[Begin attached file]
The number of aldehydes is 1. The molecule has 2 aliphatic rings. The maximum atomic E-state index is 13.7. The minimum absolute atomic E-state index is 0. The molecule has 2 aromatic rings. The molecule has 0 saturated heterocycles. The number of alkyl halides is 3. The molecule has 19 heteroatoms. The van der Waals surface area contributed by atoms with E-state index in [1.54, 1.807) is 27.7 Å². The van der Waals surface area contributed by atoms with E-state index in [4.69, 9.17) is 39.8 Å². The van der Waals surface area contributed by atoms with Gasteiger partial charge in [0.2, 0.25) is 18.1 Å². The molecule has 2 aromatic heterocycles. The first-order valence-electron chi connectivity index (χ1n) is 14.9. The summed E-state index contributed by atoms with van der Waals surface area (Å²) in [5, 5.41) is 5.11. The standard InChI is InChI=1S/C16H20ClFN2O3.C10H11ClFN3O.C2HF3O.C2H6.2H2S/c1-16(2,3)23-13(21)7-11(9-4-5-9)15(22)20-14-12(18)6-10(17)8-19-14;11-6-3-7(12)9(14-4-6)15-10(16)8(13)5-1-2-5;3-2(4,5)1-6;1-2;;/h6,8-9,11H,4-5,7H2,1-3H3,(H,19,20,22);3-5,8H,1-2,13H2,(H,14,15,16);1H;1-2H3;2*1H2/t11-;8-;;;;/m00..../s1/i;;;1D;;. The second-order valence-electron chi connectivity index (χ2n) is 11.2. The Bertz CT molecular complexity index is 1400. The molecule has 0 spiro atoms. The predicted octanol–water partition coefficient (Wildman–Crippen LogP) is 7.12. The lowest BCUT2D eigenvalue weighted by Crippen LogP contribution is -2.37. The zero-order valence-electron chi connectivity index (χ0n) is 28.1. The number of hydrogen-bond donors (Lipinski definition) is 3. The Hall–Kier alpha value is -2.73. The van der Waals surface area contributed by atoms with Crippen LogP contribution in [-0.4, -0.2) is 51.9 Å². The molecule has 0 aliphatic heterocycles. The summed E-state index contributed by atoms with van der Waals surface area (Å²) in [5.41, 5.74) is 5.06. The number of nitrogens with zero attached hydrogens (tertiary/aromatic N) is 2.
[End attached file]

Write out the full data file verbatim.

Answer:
The number of aldehydes is 1. The molecule has 2 aliphatic rings. The maximum atomic E-state index is 13.7. The minimum absolute atomic E-state index is 0. The molecule has 2 aromatic rings. The molecule has 0 saturated heterocycles. The number of alkyl halides is 3. The molecule has 19 heteroatoms. The van der Waals surface area contributed by atoms with E-state index in [1.54, 1.807) is 27.7 Å². The van der Waals surface area contributed by atoms with E-state index in [4.69, 9.17) is 39.8 Å². The van der Waals surface area contributed by atoms with Gasteiger partial charge in [0.2, 0.25) is 18.1 Å². The molecule has 2 aromatic heterocycles. The first-order valence-electron chi connectivity index (χ1n) is 14.9. The summed E-state index contributed by atoms with van der Waals surface area (Å²) in [5, 5.41) is 5.11. The standard InChI is InChI=1S/C16H20ClFN2O3.C10H11ClFN3O.C2HF3O.C2H6.2H2S/c1-16(2,3)23-13(21)7-11(9-4-5-9)15(22)20-14-12(18)6-10(17)8-19-14;11-6-3-7(12)9(14-4-6)15-10(16)8(13)5-1-2-5;3-2(4,5)1-6;1-2;;/h6,8-9,11H,4-5,7H2,1-3H3,(H,19,20,22);3-5,8H,1-2,13H2,(H,14,15,16);1H;1-2H3;2*1H2/t11-;8-;;;;/m00..../s1/i;;;1D;;. The second-order valence-electron chi connectivity index (χ2n) is 11.2. The Bertz CT molecular complexity index is 1400. The molecule has 0 spiro atoms. The predicted octanol–water partition coefficient (Wildman–Crippen LogP) is 7.12. The lowest BCUT2D eigenvalue weighted by Crippen LogP contribution is -2.37. The zero-order valence-electron chi connectivity index (χ0n) is 28.1. The number of hydrogen-bond donors (Lipinski definition) is 3. The Hall–Kier alpha value is -2.73. The van der Waals surface area contributed by atoms with Crippen LogP contribution in [-0.4, -0.2) is 51.9 Å². The molecule has 0 aliphatic heterocycles. The summed E-state index contributed by atoms with van der Waals surface area (Å²) in [5.41, 5.74) is 5.06. The number of nitrogens with zero attached hydrogens (tertiary/aromatic N) is 2.